Thursday, February 26th, 2015

Your Call Number System

I’ve added a feature so members and small libraries can record your own primary call-number system–the one that you actually use, if you use one.

callnumber-2

You can then add a new field, “Call number” to your display styles:

callnumber-3

You do this here, at Settings > Other settings.

Why do this? Well, a few reasons.

  1. Your styles can include a “Call number” field, which visitors will find easier to understand.
  2. If you set it to Library of Congress (LCC) or Dewey (DDC/MDS), then you can change the “Call number” column and it will change your LCC or DDC.
  3. If you see it to “Personal or custom system” you can add, edit and show your own private call numbers, without bothering to edit another system.
  4. If you set it to one of the many others (Bliss, Cutter Expansive, etc.) you can add your own numbers, and at some point in the future we may be able to improve on that with additional data from library records. If not data, we can at least code the rules for sorting other classifications.

Here are the options. Feel free to suggest others. Note that nothing has been taken away here. You can continue to use DDC, LCC and now a new private call-number system without obstacles.

callnumber-1

Come talk about this on Talk.

Labels: new feature, new features, Uncategorized

Friday, February 20th, 2015

Two new LibraryThing Stamps

stamps2

When we introduced the LibraryThing Stamp for our sixth birthday in 2011, you gave us lots of great ideas for making them better.

After some deliberation, we are proud to introduce two new stamps to the LibraryThing “line.”

The first is a “clean” or “empty” stamp, with space for members to add their initials, date, member name or whatever else they want to add. The design removes the “LT” in the middle and adds a cute “L” banner. It’s 1×1 inch, with a handle, like our “classic” stamp.

  • Check out the “clean” stamp »
  • The second is a smaller half-inch “mini” stamp, with the classic “LT” look. It’s good for inside, as well as spines and edges. And it’s so darn cute!

  •  Check out the “mini” stamp »
  • The new stamps are $15 and $10, respectively. Check out all of our stamps and other LibraryThing merch in the Store, and tell us what you think about the new designs on Talk.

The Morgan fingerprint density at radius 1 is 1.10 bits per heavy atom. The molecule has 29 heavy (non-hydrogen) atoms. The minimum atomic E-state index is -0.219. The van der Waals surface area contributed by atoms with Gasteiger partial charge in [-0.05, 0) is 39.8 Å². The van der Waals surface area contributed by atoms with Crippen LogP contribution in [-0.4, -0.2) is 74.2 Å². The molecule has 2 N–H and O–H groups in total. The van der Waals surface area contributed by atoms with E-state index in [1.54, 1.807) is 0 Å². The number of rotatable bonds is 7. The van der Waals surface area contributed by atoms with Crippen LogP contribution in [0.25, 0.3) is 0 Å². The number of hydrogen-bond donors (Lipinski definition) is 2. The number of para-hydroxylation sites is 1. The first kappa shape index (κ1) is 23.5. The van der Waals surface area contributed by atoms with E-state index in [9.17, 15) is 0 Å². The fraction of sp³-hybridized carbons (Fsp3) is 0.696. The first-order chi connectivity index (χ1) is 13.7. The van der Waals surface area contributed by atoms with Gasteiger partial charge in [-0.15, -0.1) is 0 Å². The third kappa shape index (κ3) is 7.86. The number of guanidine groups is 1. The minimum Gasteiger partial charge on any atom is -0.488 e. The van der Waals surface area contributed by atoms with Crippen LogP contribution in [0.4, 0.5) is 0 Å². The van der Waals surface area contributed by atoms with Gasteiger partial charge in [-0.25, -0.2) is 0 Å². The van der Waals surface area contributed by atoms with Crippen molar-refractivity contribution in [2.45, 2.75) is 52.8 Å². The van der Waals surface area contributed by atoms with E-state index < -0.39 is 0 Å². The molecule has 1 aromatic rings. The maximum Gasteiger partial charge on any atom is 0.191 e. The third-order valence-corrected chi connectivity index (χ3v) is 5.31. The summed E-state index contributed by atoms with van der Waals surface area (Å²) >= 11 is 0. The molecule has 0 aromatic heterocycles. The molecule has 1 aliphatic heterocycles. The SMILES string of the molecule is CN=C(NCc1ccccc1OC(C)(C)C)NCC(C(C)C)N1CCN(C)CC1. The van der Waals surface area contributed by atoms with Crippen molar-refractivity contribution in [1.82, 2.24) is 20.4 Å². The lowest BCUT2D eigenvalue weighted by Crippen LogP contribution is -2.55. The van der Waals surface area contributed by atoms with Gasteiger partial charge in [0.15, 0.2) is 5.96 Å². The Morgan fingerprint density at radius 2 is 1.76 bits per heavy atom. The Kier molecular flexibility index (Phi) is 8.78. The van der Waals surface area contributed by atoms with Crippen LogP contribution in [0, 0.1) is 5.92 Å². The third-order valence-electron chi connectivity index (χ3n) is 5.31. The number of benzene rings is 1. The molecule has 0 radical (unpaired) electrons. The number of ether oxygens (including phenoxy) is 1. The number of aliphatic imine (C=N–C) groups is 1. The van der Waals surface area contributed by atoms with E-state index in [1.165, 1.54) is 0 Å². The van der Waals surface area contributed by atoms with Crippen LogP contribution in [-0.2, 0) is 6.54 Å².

Happy Stamping!

    Labels: fun, LT swag

    Friday, February 20th, 2015

    New Feature: Lending (a.k.a. “Circulation”)

    circulation-lendingboxWe’ve just released a major new feature: lending tracking, or, as libraries call it, “circulation.”

    Why are we doing this?

    Regular members have long called for a simple way to track lending. But the strongest calls have come from the many small libraries that use LibraryThing–community centers, classrooms, museums, churches, synagogues, ashrams, health centers, masonic temples, etc. We’ve got a list of some our favorites.

    Simple but Strong

    Although simple to use, “Lending” was designed to be powerful enough for small libraries. Rather than just a field for a name, it’s a full system, with:

    • Who checked something out and when
    • Due dates and “overdue” status
    • “On hold,” “missing” an custom statuses
    • Summary information by transaction, status and patron
    • Control over what status information visitors see

    Here’s a video I made explaining it:

    If you don’t want to watch the video, or want more information, here it is in text.

    Come talk to us about it here on Talk.

    Where can I find it?

    Members who haven’t changed their catalog display styles will find the “Lending” column on style “B.” To add it to a style, go to “Settings.” (This used to be just a “cog” graphic next to the styles.)

    circ_bar_1and2

    You can find Lending summary information as a mode, together with tags, authors, etc.

    circ_bar_1

    Here’s how it looks in the catalog. Double-click to add or change a book’s lending status. Although there are a lot of fields, everything is optional. If you just want to track in/out, with no names or dates or due-dates, that’s fine:
    circulation-catalog

    Here’s what lending looks like on book pages–a little “book-pocket” icon () to edit lending status, and, if the book has a status, an area for showing it.
    circulation_bookpage

    Here’s what it looks to add a status:
    circulation-newstatus

    Selecting the “Lending” menu within the catalog () shows you summary and transaction information.
    circulation-transactions

    There are a lot of options here:
    circulation-patronscirculation-statuscirculation-dewey

    There’s also a “Lending Summary” section for your home page, available under Home > Books:
    Homepage

    Thanks. Come talk to us about it here on Talk.

    PS: This was a joint effort between myself and Ammar, who did great work, with some help from Chris Holland and others.